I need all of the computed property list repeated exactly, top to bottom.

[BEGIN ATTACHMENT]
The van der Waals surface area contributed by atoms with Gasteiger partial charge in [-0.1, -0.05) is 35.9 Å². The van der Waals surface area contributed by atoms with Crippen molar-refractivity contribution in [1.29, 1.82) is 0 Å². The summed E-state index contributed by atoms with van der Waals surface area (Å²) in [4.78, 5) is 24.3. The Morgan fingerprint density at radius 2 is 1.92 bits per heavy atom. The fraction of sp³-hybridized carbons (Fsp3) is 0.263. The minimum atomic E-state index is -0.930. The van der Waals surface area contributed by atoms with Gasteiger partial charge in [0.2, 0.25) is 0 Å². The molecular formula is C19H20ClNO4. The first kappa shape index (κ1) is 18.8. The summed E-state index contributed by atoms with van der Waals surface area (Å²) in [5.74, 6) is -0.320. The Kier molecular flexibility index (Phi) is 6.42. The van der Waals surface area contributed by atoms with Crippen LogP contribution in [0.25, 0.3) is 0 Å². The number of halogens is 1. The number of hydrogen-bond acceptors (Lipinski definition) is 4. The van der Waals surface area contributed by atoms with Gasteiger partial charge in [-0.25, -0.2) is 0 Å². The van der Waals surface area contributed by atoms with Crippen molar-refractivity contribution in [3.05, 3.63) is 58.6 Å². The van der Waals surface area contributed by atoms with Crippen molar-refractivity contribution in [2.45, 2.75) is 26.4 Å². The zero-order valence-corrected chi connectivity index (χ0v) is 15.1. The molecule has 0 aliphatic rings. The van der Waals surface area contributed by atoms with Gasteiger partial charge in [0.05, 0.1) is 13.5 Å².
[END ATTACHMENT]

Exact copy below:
The van der Waals surface area contributed by atoms with Gasteiger partial charge in [-0.1, -0.05) is 35.9 Å². The van der Waals surface area contributed by atoms with Crippen molar-refractivity contribution in [1.29, 1.82) is 0 Å². The summed E-state index contributed by atoms with van der Waals surface area (Å²) in [4.78, 5) is 24.3. The Morgan fingerprint density at radius 2 is 1.92 bits per heavy atom. The fraction of sp³-hybridized carbons (Fsp3) is 0.263. The minimum atomic E-state index is -0.930. The van der Waals surface area contributed by atoms with Gasteiger partial charge in [0.2, 0.25) is 0 Å². The molecular formula is C19H20ClNO4. The first kappa shape index (κ1) is 18.8. The summed E-state index contributed by atoms with van der Waals surface area (Å²) in [5.74, 6) is -0.320. The Kier molecular flexibility index (Phi) is 6.42. The van der Waals surface area contributed by atoms with Crippen LogP contribution in [0.25, 0.3) is 0 Å². The number of halogens is 1. The number of hydrogen-bond acceptors (Lipinski definition) is 4. The van der Waals surface area contributed by atoms with Gasteiger partial charge in [-0.25, -0.2) is 0 Å². The van der Waals surface area contributed by atoms with Crippen molar-refractivity contribution in [3.05, 3.63) is 58.6 Å². The van der Waals surface area contributed by atoms with Crippen molar-refractivity contribution in [2.45, 2.75) is 26.4 Å². The zero-order valence-corrected chi connectivity index (χ0v) is 15.1. The molecule has 0 aliphatic rings. The van der Waals surface area contributed by atoms with Gasteiger partial charge in [0.05, 0.1) is 13.5 Å².